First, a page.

The Disordered Order
Over the years, scientists have come up with the various ways to designate and characterize the molecular and cellular collectives a.k.a. the -OMES. We have experienced the age of the genome to the transcriptome and now onto era of the proteome. A simplified picture of the cell harnesses the nucleus and the cytosol, wherein lies the various traffic avenues of biomolecules, moving forward with the only intent to keep life afloat, as we know it.
In the recent years, researchers have come up with various interesting concepts in the field of chromatin compaction and remodeling, with several accessory proteins enabling the genome to act properly and effectively to maintain normalcy of life in a cell when faced with disorder. Much like in the movie (or book) - Life of a Pi, where the chaos brings the best out of you! The nucleus as we know houses the maximum amount of the DNA within the cell, leaving aside the few other forms of nucleic acids even some in circulation. It can be viewed using nucleic acid stains like 4′,6-diamidino-2-phenylindole (DAPI) or ethidium bromide, as blotches under the microscope, encapsulated by the cell. Several attempts have been made to figure out the actual and full picture and today we are proceeding to check the orientation of the nucleus, how the chromosomes are housed within the nucleus and how the chromatin maintains it’s active and inactive regions.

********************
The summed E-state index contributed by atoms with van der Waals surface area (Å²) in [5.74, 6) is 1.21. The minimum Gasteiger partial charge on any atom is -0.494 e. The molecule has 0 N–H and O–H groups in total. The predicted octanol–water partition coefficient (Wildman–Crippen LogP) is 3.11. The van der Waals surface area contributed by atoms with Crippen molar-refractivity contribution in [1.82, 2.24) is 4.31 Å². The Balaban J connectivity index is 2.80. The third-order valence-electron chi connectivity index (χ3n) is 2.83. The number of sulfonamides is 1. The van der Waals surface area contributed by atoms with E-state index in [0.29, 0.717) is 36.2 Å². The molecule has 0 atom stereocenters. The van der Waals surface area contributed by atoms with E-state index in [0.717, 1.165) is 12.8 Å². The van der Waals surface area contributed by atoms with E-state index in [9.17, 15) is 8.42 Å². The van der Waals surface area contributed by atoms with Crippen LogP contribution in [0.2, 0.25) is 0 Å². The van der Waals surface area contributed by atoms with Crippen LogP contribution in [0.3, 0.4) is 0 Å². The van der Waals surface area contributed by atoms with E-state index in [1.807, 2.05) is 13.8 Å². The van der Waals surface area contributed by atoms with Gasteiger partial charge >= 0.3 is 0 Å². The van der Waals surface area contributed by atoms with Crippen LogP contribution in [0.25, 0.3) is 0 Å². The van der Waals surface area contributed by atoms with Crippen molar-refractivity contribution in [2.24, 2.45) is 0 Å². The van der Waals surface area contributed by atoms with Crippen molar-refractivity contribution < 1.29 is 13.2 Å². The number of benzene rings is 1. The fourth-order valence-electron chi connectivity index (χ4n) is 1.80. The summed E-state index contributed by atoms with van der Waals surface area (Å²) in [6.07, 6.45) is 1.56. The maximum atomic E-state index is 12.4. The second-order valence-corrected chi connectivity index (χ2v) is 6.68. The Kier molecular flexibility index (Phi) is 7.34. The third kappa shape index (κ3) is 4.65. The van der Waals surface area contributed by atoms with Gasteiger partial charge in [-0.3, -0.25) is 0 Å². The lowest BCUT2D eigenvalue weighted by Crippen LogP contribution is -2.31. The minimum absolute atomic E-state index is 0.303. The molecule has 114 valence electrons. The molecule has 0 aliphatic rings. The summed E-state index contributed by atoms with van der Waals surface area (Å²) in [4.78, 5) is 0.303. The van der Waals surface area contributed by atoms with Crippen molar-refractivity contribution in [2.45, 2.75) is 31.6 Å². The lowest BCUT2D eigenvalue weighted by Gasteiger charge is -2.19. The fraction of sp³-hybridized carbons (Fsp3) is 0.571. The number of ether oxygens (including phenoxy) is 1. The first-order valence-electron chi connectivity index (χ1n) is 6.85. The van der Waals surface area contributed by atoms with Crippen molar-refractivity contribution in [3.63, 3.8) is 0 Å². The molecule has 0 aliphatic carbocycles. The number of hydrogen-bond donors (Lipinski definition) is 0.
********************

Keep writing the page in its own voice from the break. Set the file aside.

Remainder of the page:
Fig from the article: doi:10.1038/nature21429
In this paper published in Nature, April (2017) by the Stevens et al., (3D Structures of individual mammalian genomes studied by single cell Hi-C), illustrated the location of the chromosomes, with experiments conducted in haploid mouse embryonic fibroblast cells.
Some interesting features we got to know are:
The chromosomes have particular compartments with the B (inactive zones) towards the periphery and the center and the A-zones (Active) in between the two layers of B zone. A ring like feature that was highlighted in the Figure 2E.
The central inactive zone mainly housed the nucleolus, which was well co-ordinated with the image and the model.
Each chromosome had specifically oriented A/B zones aligned and by the text in the manuscript it was good to realize that the chromosomes were dynamic (at least in the stem cells), to change the A/B zones, by re-aligning their spatial location.
In short, the authors commented that the cells in the G0 phase aligned in form of the Rabl-formation, as shown in the illustration below.
5. This is one of the most pioneering studies where they studied chromatin compaction in the interphase (G0).
With the power of cell imaging and new techniques coming up, there are a lot of discoveries on the horizon!